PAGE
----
Sixteen people have been arrested after a raid in Kenya's capital Nairobi, for engaging in fuel adulteration.
The Energy and Petroleum Regulatory Authority (ERPA) officers carried out the swoop at Industrial Area following a tip-off by members of the public, where thousands of litres of petroleum products used in the illegal activity were found.
An adulterated fuel is one in which an inferior quality petroleum product has been added thereby contaminating and weakening it. The adulteration mainly involves adding kerosene or diesel to petrol, with kerosene being the main adulterant.
ERPA Director-General Pavel Oimeke said that the Authority, in collaboration with detectives from the Directorate of Criminal Investigations and the National Police Service, has been monitoring operations at the site for weeks.
"This illegal activity has been going on for a while now. We have been carrying out surveillance with DCI and on Friday we arrested the individuals who are part of the syndicate," said Mr Oimeke on Tuesday.
"We have also impounded the vehicles (found at the scene) and we are going to demolish this site," he added.
He said that the 16 suspects will be arraigned on Wednesday.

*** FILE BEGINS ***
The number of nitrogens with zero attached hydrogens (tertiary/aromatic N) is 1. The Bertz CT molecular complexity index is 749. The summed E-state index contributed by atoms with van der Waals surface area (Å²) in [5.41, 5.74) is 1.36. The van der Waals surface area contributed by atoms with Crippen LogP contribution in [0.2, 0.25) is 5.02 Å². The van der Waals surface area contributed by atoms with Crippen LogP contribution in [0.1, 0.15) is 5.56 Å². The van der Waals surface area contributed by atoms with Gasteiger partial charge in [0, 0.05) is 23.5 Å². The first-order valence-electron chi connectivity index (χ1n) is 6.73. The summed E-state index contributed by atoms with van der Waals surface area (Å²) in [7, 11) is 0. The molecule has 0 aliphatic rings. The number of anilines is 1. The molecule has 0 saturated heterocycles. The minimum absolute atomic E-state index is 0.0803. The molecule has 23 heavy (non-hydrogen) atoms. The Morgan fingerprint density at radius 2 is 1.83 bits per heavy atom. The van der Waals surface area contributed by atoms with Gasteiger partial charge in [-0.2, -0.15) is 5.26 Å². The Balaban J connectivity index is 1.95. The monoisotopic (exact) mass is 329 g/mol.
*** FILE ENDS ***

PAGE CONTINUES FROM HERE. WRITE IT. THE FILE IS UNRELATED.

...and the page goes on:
The regulator said the individuals were involved in mixing of petrol, diesel, heavy fuel oil and lubricants. He said cheap exports and dumping had made the illegal activity flourish in Kenya.
Mr Oimeke said that they are also looking for the landlord who will be charged with allowing illegal activities on the property.
"We want land owners to also keep an eye on what is going on in the plots they lease out to people," he said.
Industrial Area has become notorious for such activities which has seen over 20 sites closed down by the Authority this year alone.
In April, the Authority arrested seven people after a swoop along Lunga Lunga Road in Industrial Area.
More than 5,000 litres of diesel, 500 litres of petrol, 400 litres of engine oil, and 900 litres of kerosene and an oil tanker with a capacity of about 1,000 litres were found at the site.
Countrywide, over 100 such illegal sites have been raided and more than 8,000 litres of adulterated fuels found. Majority of the dens were discovered in Kisumu, Mombasa, Nairobi and Kitale.
"The incentive to make quick money is fuelling the activity. We are finding a lot of export products being diverted here because they do not have taxes," he said.
The illegal trade has resulted in big losses in revenue for the government, deterioration of engine parts and increased emission levels that are harmful to the environment.
Adulterated fuel can lead to engine malfunctions, failure of components and compromised safety. This is in addition to increased emissions of hydrocarbons, carbon monoxide, oxides of nitrogen and particulate matter that intoxicate the air.
Experts say health problems could result from harmful tailpipe emissions and cancer causing pollutants, though not all forms of adulteration are harmful. For instance, small amounts of kerosene added to diesel record insignificant changes in tailpipe emissions.
Kerosene mixed with petrol on the other hand, results in higher emissions because they do not form a uniform mixture, leading to incomplete combustion and even more particulate products.